Cyberpunk Librarian, photo by Cindi Trainor
from The Backroad Librarian: Generation Next
I am on a project committee with folks who have varying degrees of skill with social media. Varying from no experience to a little bit of experience, that is. When I realized that the subcommittee tasked with creating and maintaining a Facebook page promoting the project either had no interest in it, or did not know what to do with it, I offered to contribute. I am not a social media professional, but I can manage a page, and relate to people (sometimes) and learn more as I go. Since I began contributing a few weeks ago, I’ve brought up our page likes, post reach, and engagement. Engagement went up 3000% the first week I started posting. So something’s working now.
It’s not my intention to criticize anyone or to pretend I know all about using new media. These are observations on what seems to be working now, why I think it’s working, and how we can get even better. Looking back on the recent changes on our Facebook page, I can see how they relate to the principles of “stickiness” (sticks in the memory) we talked about in class. Simple. Unexpected (remarkable in some way). Concrete. Credible. Emotional appeal. Story. more Story.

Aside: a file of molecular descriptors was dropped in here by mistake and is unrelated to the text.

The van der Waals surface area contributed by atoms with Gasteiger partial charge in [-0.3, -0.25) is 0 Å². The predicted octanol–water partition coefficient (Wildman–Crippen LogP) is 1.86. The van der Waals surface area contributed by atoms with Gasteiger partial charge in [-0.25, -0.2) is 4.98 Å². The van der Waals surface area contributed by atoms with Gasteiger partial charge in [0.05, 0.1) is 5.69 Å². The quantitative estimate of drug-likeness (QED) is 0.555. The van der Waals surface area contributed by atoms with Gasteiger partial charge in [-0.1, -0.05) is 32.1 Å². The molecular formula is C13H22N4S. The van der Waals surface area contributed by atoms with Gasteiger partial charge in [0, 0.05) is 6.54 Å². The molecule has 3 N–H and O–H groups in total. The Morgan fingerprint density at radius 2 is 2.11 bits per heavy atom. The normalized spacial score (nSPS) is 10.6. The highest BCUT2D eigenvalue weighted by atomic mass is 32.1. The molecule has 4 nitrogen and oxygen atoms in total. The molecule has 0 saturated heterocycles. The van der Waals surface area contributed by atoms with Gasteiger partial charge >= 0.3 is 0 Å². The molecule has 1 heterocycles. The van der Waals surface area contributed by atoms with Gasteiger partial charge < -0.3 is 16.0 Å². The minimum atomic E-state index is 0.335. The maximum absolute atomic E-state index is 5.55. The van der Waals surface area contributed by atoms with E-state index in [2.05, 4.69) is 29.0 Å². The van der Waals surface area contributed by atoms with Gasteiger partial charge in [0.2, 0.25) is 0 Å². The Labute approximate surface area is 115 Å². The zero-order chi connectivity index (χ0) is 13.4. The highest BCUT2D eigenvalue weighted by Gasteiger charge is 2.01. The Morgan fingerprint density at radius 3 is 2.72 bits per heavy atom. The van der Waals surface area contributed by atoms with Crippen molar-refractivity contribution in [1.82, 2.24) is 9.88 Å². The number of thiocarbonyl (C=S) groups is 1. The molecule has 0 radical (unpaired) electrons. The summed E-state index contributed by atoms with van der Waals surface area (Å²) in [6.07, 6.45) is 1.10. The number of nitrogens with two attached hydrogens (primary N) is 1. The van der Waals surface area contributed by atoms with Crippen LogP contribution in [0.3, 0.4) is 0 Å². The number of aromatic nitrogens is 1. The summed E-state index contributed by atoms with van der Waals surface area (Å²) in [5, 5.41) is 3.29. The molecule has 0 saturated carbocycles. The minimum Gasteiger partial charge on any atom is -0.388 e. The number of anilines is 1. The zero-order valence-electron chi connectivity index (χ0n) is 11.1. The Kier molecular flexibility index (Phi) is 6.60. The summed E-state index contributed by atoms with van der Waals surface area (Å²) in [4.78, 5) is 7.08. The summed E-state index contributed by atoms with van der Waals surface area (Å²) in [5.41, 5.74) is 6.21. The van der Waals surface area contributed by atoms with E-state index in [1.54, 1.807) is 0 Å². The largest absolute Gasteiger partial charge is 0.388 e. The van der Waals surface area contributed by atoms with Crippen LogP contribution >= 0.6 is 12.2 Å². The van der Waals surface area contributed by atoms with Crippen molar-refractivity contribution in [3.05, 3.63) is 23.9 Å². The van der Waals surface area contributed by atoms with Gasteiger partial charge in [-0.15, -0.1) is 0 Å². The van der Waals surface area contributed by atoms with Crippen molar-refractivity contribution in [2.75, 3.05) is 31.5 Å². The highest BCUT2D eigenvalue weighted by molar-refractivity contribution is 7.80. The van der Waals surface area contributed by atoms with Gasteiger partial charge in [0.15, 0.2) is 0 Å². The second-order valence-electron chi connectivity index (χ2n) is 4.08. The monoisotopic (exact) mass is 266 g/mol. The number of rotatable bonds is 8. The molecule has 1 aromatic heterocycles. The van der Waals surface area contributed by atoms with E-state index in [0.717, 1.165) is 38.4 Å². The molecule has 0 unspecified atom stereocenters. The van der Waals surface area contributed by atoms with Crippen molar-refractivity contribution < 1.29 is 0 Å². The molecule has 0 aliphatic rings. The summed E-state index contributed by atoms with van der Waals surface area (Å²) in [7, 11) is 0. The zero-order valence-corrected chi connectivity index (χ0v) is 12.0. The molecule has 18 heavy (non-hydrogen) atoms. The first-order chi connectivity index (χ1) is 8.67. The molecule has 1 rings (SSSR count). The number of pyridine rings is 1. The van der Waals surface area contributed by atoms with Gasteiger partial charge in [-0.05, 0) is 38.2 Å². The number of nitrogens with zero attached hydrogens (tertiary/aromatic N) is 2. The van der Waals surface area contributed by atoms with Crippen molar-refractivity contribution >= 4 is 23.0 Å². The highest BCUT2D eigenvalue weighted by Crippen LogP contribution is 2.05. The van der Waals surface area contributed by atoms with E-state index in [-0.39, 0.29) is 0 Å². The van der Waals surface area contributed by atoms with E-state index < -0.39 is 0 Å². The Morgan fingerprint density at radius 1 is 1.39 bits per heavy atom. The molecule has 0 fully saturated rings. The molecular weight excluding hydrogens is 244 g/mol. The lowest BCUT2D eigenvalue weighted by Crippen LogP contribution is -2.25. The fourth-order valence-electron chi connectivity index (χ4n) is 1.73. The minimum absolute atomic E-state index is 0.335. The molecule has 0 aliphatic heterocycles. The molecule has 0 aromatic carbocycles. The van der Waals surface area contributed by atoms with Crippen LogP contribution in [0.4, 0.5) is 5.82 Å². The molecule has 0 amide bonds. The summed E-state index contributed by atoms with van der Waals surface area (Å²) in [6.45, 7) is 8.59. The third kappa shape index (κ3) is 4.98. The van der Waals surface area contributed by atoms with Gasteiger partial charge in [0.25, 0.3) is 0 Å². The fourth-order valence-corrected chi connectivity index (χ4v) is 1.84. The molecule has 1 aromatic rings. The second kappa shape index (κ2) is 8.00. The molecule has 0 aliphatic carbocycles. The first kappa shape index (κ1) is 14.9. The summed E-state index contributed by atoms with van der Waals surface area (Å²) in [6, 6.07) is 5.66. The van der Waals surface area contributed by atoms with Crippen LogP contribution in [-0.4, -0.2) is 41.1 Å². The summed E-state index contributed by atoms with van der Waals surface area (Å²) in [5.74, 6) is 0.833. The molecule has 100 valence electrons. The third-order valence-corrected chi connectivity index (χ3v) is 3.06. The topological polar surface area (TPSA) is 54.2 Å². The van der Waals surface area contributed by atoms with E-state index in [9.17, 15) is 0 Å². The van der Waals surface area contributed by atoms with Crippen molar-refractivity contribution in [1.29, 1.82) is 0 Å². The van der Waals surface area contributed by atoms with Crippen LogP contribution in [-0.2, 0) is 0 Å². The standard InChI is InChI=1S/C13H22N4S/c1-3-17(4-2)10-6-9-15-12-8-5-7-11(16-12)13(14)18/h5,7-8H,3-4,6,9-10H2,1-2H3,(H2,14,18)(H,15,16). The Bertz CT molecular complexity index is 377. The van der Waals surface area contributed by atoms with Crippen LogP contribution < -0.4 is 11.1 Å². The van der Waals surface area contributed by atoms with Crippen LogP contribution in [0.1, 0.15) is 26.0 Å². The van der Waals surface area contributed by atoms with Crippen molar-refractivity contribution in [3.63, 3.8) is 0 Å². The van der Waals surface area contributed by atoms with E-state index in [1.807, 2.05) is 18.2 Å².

I really think the principles of plain old social skills are what improved our page. I risk sounding naive for saying that, but there are direct parallels between genuine social skills and the S.U.C.C.E.S.S. principles of stickiness. Before, photos were often posted with no description to tell readers what they were looking at and why it might be relevant. They are CONCRETE elements but they needed CREDIBLE information and a STORY to go along with them. That would allow an audience to trust the source and find something they can relate to EMOTIONALLY. Posting photos with no other information leaves the readers in the dark, as if you started talking to them without introducing yourself and expected them to be interested in you without asking them anything about their own interests. But transferring a general social awareness to social media makes it work so much better.